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Best Places to Imagine You're in Scandinavia 

When you long for fjords or yearn for fine goods

So you can't actually buy a ticket to Scandinavia yet, because your next trip is months or even years away. But you're nostalgic for the half-timbered villages of Denmark, the sunlit fjords of Norway, the lingonberry-filled pancakes of Sweden. Or maybe that special Finn hasn't come through for you yet and invited you back to his or her home for the candlelit sweetness of Christmas.

And you can't quite curb the hankering for comfort food (meatballs and gravy and potatoes and sweets) or your yen for finely crafted porcelain, glass, jewelry, sweaters, and embroidered linens that you remember from a trip to Scandinavia, or a Danish grandmother, or a Swedish lover whose waffles filled you with ardor. You rent Babette's Feast and My Life as a Dog and Smilla's Sense of Snow and you shudder, enchanted, under a blanket as you watch Smilla jump from ice floe to ice floe. Your mouth waters as you see the Danish villagers sup on Babette's luscious spreads.

But you can't get enough that way.

This is when you up and pay a visit to Scandia Imports or Nordic House, the East Bay's two homegrown purveyors of Scandinavian goods. Both are owned by expatriates who proudly stock all the nonperishable items that their homelands will send. Scandia Imports (1268 Solano Avenue, Albany) has been located on the same corner for 48 years. It might just be the oldest Scandinavian gift store in California, and its proprietor will speak to you in Norwegian if you have even the remotest resemblance to a Norseman. He offers the best Norway has to offer in the form of Royal pewter, stainless jam spoons and cake servers, jewelry and watches, charmingly hideous trolls, and calendars featuring twelve months' worth of landscapes from the land of the midnight sun.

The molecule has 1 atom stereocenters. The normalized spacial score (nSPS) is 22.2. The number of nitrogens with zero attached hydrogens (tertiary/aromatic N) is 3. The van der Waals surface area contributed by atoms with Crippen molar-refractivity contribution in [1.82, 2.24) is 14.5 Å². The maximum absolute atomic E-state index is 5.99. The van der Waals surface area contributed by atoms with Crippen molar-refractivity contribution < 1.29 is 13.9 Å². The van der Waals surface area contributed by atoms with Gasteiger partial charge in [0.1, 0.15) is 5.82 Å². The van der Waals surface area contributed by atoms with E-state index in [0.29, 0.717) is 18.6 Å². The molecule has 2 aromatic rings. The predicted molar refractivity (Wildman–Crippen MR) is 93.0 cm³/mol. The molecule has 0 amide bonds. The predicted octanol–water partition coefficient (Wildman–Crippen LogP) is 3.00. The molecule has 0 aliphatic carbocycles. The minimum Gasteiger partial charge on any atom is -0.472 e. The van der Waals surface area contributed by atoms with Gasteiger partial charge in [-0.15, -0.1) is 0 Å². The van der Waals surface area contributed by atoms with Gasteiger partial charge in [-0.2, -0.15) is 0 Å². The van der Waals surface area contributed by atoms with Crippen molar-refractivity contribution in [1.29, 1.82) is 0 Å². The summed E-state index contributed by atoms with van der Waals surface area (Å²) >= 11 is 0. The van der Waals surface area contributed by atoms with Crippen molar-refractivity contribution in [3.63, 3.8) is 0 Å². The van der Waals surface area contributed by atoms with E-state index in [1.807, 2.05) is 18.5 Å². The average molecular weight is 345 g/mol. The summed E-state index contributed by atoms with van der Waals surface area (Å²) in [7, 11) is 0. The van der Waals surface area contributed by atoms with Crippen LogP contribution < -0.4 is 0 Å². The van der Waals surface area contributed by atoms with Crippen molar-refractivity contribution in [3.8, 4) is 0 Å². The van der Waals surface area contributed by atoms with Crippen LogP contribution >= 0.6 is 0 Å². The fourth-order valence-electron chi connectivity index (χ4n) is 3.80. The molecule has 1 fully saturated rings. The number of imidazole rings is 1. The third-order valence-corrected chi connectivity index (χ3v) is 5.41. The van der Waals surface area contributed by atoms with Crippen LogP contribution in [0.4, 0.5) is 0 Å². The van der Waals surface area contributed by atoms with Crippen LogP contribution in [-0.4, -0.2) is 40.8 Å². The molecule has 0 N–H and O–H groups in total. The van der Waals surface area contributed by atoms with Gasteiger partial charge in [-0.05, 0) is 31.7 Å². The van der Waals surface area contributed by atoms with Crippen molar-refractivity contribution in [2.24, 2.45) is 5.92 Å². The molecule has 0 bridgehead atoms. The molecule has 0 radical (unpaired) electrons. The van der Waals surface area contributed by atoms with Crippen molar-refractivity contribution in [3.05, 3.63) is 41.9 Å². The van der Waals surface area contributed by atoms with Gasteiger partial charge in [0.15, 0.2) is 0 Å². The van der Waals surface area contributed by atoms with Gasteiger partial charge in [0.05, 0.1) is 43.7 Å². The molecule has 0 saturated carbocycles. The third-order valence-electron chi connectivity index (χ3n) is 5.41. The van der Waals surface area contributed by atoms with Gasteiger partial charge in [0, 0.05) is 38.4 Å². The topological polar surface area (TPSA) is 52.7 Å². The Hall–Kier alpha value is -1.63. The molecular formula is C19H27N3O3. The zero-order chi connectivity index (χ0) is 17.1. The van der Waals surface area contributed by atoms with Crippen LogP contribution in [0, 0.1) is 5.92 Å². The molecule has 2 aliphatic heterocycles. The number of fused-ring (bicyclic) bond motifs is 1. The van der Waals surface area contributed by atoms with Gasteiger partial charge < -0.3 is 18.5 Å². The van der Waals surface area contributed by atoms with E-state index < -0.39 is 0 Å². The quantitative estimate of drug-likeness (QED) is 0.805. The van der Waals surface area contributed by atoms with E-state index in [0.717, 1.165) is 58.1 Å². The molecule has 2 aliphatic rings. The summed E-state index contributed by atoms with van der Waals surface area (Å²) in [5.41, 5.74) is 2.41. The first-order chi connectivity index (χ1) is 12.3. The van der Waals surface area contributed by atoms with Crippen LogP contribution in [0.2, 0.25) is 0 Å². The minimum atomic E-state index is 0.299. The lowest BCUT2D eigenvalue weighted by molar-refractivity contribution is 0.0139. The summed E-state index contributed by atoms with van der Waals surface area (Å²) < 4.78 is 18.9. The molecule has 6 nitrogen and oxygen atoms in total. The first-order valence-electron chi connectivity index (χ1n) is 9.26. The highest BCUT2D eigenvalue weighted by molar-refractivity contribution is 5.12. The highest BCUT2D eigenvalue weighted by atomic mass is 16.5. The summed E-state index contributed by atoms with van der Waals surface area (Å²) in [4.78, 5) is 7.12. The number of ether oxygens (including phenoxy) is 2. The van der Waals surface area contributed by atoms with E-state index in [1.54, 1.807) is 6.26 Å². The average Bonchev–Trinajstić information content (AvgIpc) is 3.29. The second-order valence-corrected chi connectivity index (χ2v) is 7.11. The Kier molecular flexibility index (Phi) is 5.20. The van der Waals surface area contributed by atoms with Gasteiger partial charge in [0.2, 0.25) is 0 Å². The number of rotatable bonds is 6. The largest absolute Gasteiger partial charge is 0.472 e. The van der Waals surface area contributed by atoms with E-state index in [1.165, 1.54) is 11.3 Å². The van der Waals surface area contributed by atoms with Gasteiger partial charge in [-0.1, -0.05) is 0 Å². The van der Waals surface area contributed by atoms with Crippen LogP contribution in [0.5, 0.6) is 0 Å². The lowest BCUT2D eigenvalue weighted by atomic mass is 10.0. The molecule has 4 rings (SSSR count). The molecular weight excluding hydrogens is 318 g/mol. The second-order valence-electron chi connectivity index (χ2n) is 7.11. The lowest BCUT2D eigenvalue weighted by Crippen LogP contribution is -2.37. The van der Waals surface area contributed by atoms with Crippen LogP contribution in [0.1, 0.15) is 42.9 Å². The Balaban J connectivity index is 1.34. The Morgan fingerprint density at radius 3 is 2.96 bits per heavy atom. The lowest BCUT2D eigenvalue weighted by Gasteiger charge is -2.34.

In December the place bustles with shoppers eager to try the cookies and hot glögg that fills the store with spiced warmth. If you don't yet have holiday party plans, you will definitely make some while you sip the wine and then eat the nuts and raisins from the bottom of your cup -- this stuff is just too good to not have a party planned around it.

A little bigger and more culinary is Oakland's Nordic House (3421 Telegraph). It is owned by Danes and stocked with all the pantry items that one might ordinarily see on the shelves in a Danish grocery store: dense black bread, pickled herring, pork sausages, red cabbage, red currant juice, and of course that sweet treat that is peculiar to Nordic taste buds: black licorice.

The storefront is dwarfed by a much bigger neighbor whose shelves offer nothing but sugary goodies: Neldam's so-called Danish Bakery will tempt you with raspberry-and-almond medallions, birthday and wedding cakes, cookies, turnovers, and their best-seller: strawberry shortcake. Some items here are decidedly non-Danish -- like challah loaves, coffee served in Styrofoam cups, and purple Barney cookies. But what you can't find at Neldam's will surely turn up next door at Nordic House: marzipan candies and pancake mix and æbleskiver mix sit side by side with berry jams and cookie presses. And, for that homesick Viking who just really can't get enough: neckties, rolling pins, mugs with pastoral troll scenes on them, and license-plate frames asking, "Have You Driven a Fjord lately?"

-- Kristianna Bertelsen

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